Echoing McCain, Weekly Standard's Continetti falsely suggested Obama opposed designating the Iranian Revolutionary Guard a terrorist group

››› ››› ERIC HANANOKI

The Weekly Standard's Matthew Continetti falsely suggested that Sen. Barack Obama opposed designating the Iranian Revolutionary Guard a terrorist organization. In fact, Obama said he would have voted against the bill Continetti referenced -- the 2007 Kyl-Lieberman amendment -- because it "states that our military presence in Iraq should be used to counter Iran," not because it designated the Revolutionary Guard as a terrorist organization. Indeed, Obama co-sponsored a different bill in 2007 that also would have designated the group a terrorist organization.

In the July 21 issue of The Weekly Standard, staff writer Matthew Continetti falsely suggested that Sen. Barack Obama opposed designating the Iranian Revolutionary Guard (IRGC) a terrorist organization. Continetti wrote: "Asked how the United States ought to respond to last week's Iranian missile tests, Barack Obama told CNN that it was important 'we avoid provocation.' Just as last year, Obama criticized a Senate bill designating the Iranian Revolutionary Guards a terrorist organization because it was too 'provocative.' " In fact, Obama said he would have voted against the bill Continetti referenced -- the Kyl-Lieberman amendment -- because it "states that our military presence in Iraq should be used to counter Iran," not because the resolution expressed the sense of the Senate that "the United States should designate Iran's Islamic Revolutionary Guards Corps as a foreign terrorist organization." Indeed, Obama co-sponsored a different bill in 2007 that also would have designated the group a terrorist organization.

Continetti's statement echoes Sen. John McCain, who, in July 9 remarks that were repeatedly aired uncritically by CNN, also falsely suggested that Obama opposed designating the IRGC a terrorist group because doing so would be "provocative." McCain also falsely claimed during a June 4 blogger conference call that Obama had "switched" his position on the issue.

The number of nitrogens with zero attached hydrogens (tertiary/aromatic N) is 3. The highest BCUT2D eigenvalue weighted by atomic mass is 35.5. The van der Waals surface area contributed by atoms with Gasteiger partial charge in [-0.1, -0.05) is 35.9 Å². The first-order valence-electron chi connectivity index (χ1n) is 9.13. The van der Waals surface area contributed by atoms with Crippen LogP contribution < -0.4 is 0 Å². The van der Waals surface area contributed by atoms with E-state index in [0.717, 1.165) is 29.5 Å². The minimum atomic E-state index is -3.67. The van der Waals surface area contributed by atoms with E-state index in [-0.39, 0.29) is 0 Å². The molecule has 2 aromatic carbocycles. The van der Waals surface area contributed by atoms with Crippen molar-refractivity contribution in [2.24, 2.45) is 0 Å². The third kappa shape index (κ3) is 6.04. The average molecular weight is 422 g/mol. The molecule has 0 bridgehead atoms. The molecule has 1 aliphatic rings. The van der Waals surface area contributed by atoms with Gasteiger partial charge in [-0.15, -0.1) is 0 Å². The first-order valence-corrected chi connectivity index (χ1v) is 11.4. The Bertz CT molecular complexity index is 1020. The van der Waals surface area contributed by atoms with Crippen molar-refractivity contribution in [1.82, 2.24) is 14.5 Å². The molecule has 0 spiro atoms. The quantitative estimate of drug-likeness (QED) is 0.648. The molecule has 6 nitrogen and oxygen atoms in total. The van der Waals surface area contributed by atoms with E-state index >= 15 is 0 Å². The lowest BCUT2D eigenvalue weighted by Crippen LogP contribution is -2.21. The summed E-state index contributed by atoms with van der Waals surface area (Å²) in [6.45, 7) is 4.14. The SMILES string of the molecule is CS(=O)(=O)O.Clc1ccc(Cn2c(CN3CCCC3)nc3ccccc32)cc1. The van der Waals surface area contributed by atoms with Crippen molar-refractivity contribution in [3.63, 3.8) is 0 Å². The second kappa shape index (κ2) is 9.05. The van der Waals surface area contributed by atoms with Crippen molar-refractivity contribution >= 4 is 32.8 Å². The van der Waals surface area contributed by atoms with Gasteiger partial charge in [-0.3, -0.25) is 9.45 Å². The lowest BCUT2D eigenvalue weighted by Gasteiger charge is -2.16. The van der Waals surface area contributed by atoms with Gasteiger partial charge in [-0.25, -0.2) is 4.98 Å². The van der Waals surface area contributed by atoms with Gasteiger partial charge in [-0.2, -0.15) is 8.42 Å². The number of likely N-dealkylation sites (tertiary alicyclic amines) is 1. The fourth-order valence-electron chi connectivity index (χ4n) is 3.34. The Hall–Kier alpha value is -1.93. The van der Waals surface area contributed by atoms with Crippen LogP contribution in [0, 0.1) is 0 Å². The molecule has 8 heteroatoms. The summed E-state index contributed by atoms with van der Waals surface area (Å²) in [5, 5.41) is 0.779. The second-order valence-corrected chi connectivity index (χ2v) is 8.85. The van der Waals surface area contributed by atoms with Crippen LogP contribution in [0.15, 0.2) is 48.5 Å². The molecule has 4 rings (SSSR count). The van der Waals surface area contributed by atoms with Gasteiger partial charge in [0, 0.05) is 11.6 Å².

From Continetti's July 21 Weekly Standard article:

Asked how the United States ought to respond to last week's Iranian missile tests, Barack Obama told CNN that it was important "we avoid provocation." Just as last year, Obama criticized a Senate bill designating the Iranian Revolutionary Guards a terrorist organization because it was too "provocative." This has us wondering: Is the problem with Iran that the United States seems provocative?

Iran revealed to the world in late 2002 that it had been conducting a secret uranium enrichment program for 15 years. This was a violation of the Nuclear Non-Proliferation Treaty, to which Iran is a signatory. Uranium enrichment is the first step on the road to building an atomic bomb. Most everyone seems to agree that Iranian nukes would destabilize the Middle East. What to do?

Obama might not admit it, but for about five years now the Bush administration has followed a course of action rather similar to his preferred policy. Bush has pursued multilateral diplomacy through international institutions (the U.N., the IAEA) and through an ad hoc coalition called the P5+1 (China, France, Germany, Russia, the U.K., and the United States) in order to induce Iran to suspend its enrichment activities. Obama's policy would be a tad more unilateral, because he would prefer to have direct negotiations with the Iranians and thus remove our allies from the equation altogether.

Network/Outlet
The Weekly Standard
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Matthew Continetti
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Barack Obama, 2008 Elections
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